“I’ll allow it.” Ah, those three magical words that warm my heart and touch my soul. My husband and I have recently picked up playing Scrabble together, and we have a wonderful time taking turns arranging letters while watching Star Trek: Deep Space Nine. Once in while we come across a word that doesn’t quite fit the requirements, but it’s just too good not to play. As long as the play is followed by those magic words, a new score gets tallied on the sheet.
This works for us. We play Scrabble to have fun, stretch our minds, and bond with each other. Sure, we know the rules. But if we want to play with an open dictionary (Merriam-Webster’s Collegiate, no less), and if we want to coin words once in a while, well that’s okay. The important thing is that we know the rules. We know how to keep them. And we know when we are breaking them. If we choose to break them, we do so intentionally, because it serves a different purpose than the one the rules fulfill.
So it is with writing.
One of the things I that really drew me to the editing field was rules. I admit, I love rules. Having clear boundaries and knowing I’m staying within them releases some kind of endorphin rush I thoroughly appreciate. But the other thing that really drew me to the editing field was the freedom to break those rules. Perhaps there’s a bit of an independent rebel in me that equally appreciates the endorphin release that comes with branching out, thinking outside the box, forging my own path. There is a joy that accompanies analyzing an accepted rule and realizing there is a better way to achieve an intended effect. And when one succeeds, it just might create a whole new set of “rules.”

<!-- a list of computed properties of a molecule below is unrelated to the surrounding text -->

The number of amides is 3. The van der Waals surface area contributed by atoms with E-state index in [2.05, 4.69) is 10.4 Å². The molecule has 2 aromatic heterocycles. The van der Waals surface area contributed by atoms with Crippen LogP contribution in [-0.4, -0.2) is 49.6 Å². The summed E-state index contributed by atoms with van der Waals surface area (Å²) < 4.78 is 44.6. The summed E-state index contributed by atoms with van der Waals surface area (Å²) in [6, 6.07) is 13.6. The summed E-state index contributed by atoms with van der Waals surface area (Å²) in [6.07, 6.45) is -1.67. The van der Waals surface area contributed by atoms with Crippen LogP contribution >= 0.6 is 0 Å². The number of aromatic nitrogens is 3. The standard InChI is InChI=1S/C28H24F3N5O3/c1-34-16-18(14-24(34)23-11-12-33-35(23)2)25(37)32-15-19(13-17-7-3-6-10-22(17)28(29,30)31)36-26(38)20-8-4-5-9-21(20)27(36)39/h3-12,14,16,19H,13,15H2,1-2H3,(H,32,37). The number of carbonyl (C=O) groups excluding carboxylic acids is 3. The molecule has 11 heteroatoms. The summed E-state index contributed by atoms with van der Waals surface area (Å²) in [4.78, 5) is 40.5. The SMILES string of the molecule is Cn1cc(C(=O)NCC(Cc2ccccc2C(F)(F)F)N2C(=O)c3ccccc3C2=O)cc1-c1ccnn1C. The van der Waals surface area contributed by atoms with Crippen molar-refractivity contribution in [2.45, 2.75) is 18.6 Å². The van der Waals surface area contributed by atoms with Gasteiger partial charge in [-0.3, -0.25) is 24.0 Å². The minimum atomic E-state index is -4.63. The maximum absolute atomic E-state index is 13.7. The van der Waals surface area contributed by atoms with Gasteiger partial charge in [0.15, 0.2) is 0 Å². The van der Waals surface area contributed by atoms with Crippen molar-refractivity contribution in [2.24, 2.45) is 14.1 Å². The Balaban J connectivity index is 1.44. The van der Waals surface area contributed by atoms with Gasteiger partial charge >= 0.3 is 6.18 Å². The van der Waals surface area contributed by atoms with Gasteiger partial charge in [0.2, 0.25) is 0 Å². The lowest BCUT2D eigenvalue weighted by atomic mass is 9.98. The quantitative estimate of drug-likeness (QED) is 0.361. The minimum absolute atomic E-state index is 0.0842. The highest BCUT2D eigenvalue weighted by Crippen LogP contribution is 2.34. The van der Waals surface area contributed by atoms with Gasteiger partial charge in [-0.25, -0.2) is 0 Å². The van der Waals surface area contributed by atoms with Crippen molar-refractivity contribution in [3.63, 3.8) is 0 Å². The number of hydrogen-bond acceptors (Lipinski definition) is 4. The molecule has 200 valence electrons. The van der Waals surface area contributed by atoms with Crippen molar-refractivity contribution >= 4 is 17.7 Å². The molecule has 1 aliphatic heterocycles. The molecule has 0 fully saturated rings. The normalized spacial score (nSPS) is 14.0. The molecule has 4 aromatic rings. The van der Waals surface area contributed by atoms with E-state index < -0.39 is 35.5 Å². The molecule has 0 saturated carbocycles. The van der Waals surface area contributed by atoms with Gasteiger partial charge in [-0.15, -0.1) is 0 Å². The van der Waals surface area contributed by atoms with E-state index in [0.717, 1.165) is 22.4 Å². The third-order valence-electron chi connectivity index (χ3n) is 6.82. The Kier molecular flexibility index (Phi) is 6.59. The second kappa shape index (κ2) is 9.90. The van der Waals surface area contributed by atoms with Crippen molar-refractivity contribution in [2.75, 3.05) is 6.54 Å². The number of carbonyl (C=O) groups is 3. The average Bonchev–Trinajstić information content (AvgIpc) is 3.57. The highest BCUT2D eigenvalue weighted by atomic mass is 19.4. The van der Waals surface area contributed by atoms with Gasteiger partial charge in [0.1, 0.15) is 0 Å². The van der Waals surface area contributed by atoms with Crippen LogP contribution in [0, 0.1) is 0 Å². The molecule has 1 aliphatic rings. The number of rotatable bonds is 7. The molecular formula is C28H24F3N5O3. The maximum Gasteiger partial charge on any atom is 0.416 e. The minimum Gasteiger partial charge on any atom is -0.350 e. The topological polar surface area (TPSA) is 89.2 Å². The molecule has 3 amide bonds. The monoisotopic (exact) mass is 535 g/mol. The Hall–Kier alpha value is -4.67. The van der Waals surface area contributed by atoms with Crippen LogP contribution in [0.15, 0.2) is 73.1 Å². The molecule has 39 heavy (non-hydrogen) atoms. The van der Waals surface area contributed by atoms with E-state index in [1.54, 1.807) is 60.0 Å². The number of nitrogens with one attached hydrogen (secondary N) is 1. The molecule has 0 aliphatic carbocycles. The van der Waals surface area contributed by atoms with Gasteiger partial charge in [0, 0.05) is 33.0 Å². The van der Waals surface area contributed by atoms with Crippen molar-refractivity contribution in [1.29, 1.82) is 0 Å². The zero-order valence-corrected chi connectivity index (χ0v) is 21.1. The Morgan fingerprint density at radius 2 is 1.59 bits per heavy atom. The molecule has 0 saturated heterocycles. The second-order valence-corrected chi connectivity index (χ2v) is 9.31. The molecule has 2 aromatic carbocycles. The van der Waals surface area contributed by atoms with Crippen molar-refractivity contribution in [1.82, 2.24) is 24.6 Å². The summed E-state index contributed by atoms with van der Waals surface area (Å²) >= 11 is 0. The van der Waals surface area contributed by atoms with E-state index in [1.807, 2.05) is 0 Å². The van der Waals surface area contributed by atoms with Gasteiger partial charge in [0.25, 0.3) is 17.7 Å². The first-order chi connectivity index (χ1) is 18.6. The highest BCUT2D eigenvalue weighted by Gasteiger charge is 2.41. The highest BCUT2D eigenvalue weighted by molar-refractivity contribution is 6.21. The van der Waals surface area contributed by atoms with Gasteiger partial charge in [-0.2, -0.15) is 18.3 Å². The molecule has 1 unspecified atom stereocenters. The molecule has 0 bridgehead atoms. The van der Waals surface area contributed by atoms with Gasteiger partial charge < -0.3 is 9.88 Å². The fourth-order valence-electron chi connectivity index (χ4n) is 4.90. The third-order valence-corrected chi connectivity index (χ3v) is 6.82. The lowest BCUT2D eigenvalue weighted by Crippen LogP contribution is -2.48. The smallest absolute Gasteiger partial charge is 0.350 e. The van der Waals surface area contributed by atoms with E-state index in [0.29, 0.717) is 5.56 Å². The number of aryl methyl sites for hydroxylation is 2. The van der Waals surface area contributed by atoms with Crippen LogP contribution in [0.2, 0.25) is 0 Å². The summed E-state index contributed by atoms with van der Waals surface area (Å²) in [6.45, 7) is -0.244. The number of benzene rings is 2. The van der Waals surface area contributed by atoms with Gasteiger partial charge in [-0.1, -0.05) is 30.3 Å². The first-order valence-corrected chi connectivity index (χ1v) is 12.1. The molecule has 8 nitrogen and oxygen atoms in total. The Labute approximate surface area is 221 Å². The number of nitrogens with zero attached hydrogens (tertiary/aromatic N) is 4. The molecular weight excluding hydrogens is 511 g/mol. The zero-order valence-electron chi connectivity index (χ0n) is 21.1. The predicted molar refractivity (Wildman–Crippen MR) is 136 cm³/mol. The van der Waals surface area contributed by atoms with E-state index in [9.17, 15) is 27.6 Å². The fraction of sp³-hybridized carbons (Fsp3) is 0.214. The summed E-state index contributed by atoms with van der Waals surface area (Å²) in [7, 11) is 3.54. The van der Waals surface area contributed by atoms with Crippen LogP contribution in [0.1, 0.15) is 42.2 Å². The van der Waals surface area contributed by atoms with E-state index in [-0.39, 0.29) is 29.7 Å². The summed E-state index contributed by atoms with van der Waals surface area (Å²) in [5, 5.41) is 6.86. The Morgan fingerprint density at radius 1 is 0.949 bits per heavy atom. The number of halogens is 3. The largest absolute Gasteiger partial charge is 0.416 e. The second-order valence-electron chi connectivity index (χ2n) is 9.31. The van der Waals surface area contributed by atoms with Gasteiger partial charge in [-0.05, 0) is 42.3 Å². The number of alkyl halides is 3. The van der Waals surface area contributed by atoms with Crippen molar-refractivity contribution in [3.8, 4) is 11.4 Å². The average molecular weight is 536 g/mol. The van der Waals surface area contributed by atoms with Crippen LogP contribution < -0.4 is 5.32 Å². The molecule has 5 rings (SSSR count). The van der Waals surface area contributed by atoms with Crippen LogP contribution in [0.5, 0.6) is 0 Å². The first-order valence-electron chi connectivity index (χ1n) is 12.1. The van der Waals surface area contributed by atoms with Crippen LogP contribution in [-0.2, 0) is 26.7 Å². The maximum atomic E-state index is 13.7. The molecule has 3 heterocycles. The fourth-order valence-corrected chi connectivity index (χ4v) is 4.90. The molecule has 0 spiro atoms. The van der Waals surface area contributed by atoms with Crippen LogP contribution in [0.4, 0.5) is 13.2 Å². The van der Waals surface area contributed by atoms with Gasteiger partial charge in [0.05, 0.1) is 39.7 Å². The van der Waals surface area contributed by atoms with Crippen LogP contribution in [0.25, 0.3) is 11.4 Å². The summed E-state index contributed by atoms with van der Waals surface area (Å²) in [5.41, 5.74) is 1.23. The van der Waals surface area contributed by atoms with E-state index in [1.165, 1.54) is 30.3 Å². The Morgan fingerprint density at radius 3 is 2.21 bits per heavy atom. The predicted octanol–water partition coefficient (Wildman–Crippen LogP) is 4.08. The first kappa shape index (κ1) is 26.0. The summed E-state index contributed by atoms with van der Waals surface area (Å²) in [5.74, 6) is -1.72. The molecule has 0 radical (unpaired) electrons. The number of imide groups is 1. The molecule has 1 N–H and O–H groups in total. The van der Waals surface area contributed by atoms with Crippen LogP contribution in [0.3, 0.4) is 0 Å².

Do you want to use “ly” adverbs profusely throughout your writing? Go for it, if it works. Do you want to hop from head to head instead of sticking with one point of view character? Why not? If it works. Do you want to use a flashback that lasts three pages instead of three paragraphs? I’m not stopping you, if it works.
But be aware, the rules are in place for a reason. Centuries of authors have gone before you and discovered that following the “rules” is what usually works best. Writing is not a selfish act. Lonely is the life of a writer who writes solely for his own eyes. The majority of authors write for others. The desire to reach the world with a piece of themselves drives authors to produce the best work possible.
Scripture says, “Be kindly affectioned one to another with brotherly love; in honour preferring one another,” (Romans 12:10). Sometimes preferring your reader above yourself means following the rules, painstakingly cutting apart your words and conforming them to the accepted parameters. Sometimes preferring your readers means venturing into the wilds of the literary untouched and unknown.
But if you think you want to march to the beat of a different drummer when it comes to literary guidelines, make sure you master marching to the communal drummer first. If you can’t write strong sentences without using “ly” adverbs, if you can’t get through a whole scene without leaving the head of a single character, if you can’t compose an effective flashback in a mere few paragraphs, then you can’t effectively judge whether your rule breaking truly “works.” Only when you’ve become proficient in the accepted ways to reach your readers will you be able to successfully make your own way.
Rachel E. Newman, CP
Freelance Editor and Indexer